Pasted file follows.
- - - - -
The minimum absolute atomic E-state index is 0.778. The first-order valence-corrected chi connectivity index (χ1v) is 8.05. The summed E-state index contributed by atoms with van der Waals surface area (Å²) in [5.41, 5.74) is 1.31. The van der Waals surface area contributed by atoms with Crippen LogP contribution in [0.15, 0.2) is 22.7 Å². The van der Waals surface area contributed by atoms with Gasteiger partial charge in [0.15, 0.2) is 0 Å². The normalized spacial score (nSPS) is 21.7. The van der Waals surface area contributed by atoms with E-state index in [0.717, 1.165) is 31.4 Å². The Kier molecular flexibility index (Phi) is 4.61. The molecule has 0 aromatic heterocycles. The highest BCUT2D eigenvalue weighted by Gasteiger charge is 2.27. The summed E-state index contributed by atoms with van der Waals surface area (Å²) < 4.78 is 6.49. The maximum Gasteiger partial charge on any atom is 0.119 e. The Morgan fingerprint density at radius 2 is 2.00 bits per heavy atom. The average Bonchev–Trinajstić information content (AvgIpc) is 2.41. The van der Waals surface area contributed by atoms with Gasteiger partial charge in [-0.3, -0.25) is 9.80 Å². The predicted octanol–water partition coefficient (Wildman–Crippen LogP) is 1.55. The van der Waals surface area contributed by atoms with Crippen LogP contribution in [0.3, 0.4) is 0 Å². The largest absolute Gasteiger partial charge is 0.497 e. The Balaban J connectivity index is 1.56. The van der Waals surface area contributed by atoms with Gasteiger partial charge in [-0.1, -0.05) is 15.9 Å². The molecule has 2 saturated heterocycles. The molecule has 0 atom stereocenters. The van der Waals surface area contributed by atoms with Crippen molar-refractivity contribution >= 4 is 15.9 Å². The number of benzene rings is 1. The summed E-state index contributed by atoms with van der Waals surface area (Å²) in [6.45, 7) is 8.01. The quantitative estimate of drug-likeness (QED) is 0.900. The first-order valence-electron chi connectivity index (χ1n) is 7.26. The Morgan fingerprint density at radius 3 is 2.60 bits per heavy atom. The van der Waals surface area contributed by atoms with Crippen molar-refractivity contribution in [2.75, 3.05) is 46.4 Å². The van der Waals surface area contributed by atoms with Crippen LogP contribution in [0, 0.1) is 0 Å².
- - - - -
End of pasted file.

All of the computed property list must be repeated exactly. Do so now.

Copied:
The minimum absolute atomic E-state index is 0.778. The first-order valence-corrected chi connectivity index (χ1v) is 8.05. The summed E-state index contributed by atoms with van der Waals surface area (Å²) in [5.41, 5.74) is 1.31. The van der Waals surface area contributed by atoms with Crippen LogP contribution in [0.15, 0.2) is 22.7 Å². The van der Waals surface area contributed by atoms with Gasteiger partial charge in [0.15, 0.2) is 0 Å². The normalized spacial score (nSPS) is 21.7. The van der Waals surface area contributed by atoms with E-state index in [0.717, 1.165) is 31.4 Å². The Kier molecular flexibility index (Phi) is 4.61. The molecule has 0 aromatic heterocycles. The highest BCUT2D eigenvalue weighted by Gasteiger charge is 2.27. The summed E-state index contributed by atoms with van der Waals surface area (Å²) < 4.78 is 6.49. The maximum Gasteiger partial charge on any atom is 0.119 e. The Morgan fingerprint density at radius 2 is 2.00 bits per heavy atom. The average Bonchev–Trinajstić information content (AvgIpc) is 2.41. The van der Waals surface area contributed by atoms with Gasteiger partial charge in [-0.3, -0.25) is 9.80 Å². The predicted octanol–water partition coefficient (Wildman–Crippen LogP) is 1.55. The van der Waals surface area contributed by atoms with Crippen LogP contribution in [0.3, 0.4) is 0 Å². The largest absolute Gasteiger partial charge is 0.497 e. The Balaban J connectivity index is 1.56. The van der Waals surface area contributed by atoms with Gasteiger partial charge in [-0.1, -0.05) is 15.9 Å². The molecule has 2 saturated heterocycles. The molecule has 0 atom stereocenters. The van der Waals surface area contributed by atoms with Crippen molar-refractivity contribution >= 4 is 15.9 Å². The number of benzene rings is 1. The summed E-state index contributed by atoms with van der Waals surface area (Å²) in [6.45, 7) is 8.01. The quantitative estimate of drug-likeness (QED) is 0.900. The first-order valence-electron chi connectivity index (χ1n) is 7.26. The Morgan fingerprint density at radius 3 is 2.60 bits per heavy atom. The van der Waals surface area contributed by atoms with Crippen molar-refractivity contribution in [2.75, 3.05) is 46.4 Å². The van der Waals surface area contributed by atoms with Crippen LogP contribution in [0, 0.1) is 0 Å².